Looking to stock up and wondering what pantry essentials you should keep on hand? Our guide has you covered!
The key to being a happy baker? A well stocked pantry loaded with all of the requisite pantry essentials!
Keeping a well stocked pantry makes baking at a moment's notice or for any special occasion a breeze.
When considering what to keep stashed in your pantry, you'll want to think about the kinds of recipes you bake most often.
From there you can put together an inventory of flours, sugars, fats (like oil and shortening), spices and extracts that won't require a shopping trip every time you want to bake.
Below you'll find a pretty comprehensive list of pantry essentials selected specifically with baking in mind.
Pantry Essentials for Baking
While this list is not exhaustive, it represents true pantry essentials - here you'll find the building blocks of most baked goods you are likely to want to make.
- Assorted flours - All purpose flour is a must for your pantry, but whole wheat flour and cake flour are also nice to have on hand.
- Gluten free flours - Almond flour (used in these gluten free lemon crinkle cookies) and an all purpose gluten free flour blend are great to have on hand.
- Baking soda and baking powder - With one or both being used for leavening in most recipes, you'll want to keep both on hand.
- Chocolate - Unsweeted baking chocolate, a variety of chocolate chips and even chocolate kisses are critical pantry essentials for a chocolate craving.
- Cocoa powder - Used for chocolate cookies and chocolate cake, cocoa poweder is a pantry mainstay.
- Extracts - Vanilla extract is a pantry requirement, but you may also like to keep almond extract and peppermint extract around.
- Pumpkin - For last minute pumpkin pie or pumpkin coffee cake cravings, you'll want to keep canned pumped in your pantry year round.
- Spices - Cinnamon, nutmeg, cloves, ginger, cardamom and all spice are commonly used in a variety of baked goods.
- Sugar - Classic granulated white sugar is one of the most common baking ingredients and should be kept on hand at all times.
- Brown sugar - Light brown sugar and dark brown sugar are both frequently used sugars.
- Powdered sugar - Whether for muddy buddies or chocolate hazelnut crinkle cookies you'll want to keep powdered sugar around.
- Salt - Kosher salt or sea salt are necessary in baking for balancing flavor so consider one or the other among your pantry essentials.
- Oats - Rolled oats and old fashioned oats are the best kinds to keep on hand.
- Shortening - While many baked goods call for butter, many others call for shortening so your pantry should always be stocked.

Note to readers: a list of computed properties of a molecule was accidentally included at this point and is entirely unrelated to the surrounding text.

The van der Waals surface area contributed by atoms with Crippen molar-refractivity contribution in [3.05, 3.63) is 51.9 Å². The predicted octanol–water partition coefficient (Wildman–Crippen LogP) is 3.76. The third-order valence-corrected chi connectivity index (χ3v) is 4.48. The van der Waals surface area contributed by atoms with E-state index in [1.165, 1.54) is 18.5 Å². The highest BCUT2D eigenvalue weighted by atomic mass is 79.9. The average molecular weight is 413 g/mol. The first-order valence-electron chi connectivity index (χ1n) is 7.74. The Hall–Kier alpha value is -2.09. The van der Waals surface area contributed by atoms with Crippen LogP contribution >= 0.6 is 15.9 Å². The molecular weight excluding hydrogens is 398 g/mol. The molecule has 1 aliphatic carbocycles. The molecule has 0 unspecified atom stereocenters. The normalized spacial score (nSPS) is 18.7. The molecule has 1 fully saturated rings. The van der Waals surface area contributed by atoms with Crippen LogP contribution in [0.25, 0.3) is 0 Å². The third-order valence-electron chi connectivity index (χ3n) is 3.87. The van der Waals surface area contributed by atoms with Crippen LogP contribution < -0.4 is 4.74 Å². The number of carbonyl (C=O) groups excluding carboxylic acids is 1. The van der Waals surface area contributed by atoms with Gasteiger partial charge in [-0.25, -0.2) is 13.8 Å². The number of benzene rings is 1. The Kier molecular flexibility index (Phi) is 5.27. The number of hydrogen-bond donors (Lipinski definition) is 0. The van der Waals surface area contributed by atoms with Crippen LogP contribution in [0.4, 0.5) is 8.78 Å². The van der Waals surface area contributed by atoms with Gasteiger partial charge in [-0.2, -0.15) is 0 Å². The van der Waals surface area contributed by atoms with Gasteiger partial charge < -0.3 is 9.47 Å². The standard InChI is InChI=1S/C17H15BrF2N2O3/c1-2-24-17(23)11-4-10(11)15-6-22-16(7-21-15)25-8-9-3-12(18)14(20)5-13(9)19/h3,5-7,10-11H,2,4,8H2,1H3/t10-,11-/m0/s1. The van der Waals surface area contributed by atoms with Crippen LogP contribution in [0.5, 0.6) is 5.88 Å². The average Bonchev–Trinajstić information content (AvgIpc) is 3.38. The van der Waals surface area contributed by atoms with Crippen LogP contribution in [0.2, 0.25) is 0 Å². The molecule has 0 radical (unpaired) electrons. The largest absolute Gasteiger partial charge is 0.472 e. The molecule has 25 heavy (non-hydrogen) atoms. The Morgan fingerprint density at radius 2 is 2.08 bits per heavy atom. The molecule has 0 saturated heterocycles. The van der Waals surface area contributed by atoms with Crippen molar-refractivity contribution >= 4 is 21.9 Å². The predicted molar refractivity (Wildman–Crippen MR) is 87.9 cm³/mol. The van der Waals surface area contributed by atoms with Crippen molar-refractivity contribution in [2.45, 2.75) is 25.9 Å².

- Oil - Vegetable and canola oils, but also sometimes olive oil, are frequently called for in various recipes.
- Nuts - Almond, pecans and walnuts are popular choices for many baked goods and the ones to keep around at all times.
- Sprinkles - From funfetti sugar cookie bars to cakes and cupcakes, a variety of sprinkles should always have a home in your pantry.
How to Store Pantry Essentials
For maximum freshness and the longest possible shelf life, pantry essentials should be stored in airtight containers.
Many pantry staples, such as sugars and flours, are typically sold in paper or plastic packaging that doesn't seal after opening.
Once opened you'll want to transfer such items to jars or containers with tight-fitting lids. This will help keep them fresher for longer.
Large mason jars are an inexpensive option and can hold large quantities of items such as chocolate chips, sprinkles and oats.
How Long Can You Store Pantry Essentials
When you're talking about stockpiling pantry essentials, you'll want to consider how long you can store them.
You won't want to buy more than you can reasonably use up in the time that they'll stay fresh.
Generally speaking, most pantry essentials can be stored for up to six to eight months in a sealed, airtight container.
To extend shelf life, be sure your pantry goods are kept cool at room temperature.
Some flours may go bad after three to four months so you'll want to keep that in mind when buying.
If your flour develops an unpleasant odor, discoloration or mold growth, throw it away immediately.
How Often to Restock Pantry Essentials
It's a good practice to take inventory of your pantry goods a few times a year to ensure you're stocked and that everything is still fresh and usable.
If there are times of year when you do more baking, say making apple crisp weekly during apple season, you'll want to take a look at what you have to prepare for the season.
Similarly, the holiday season often brings more baking than usual by way of Christmas cookies, pastries and pies making it a good time of year to refresh the pantry.
With a well stocked pantry at the ready, baking is not only easier but also more fun!
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Cyd is a native of Upstate New York, born to a family of women who love to cook and host parties. She shares her love of all things food, home and entertaining on her blog, The Sweetest Occasion and on Instagram.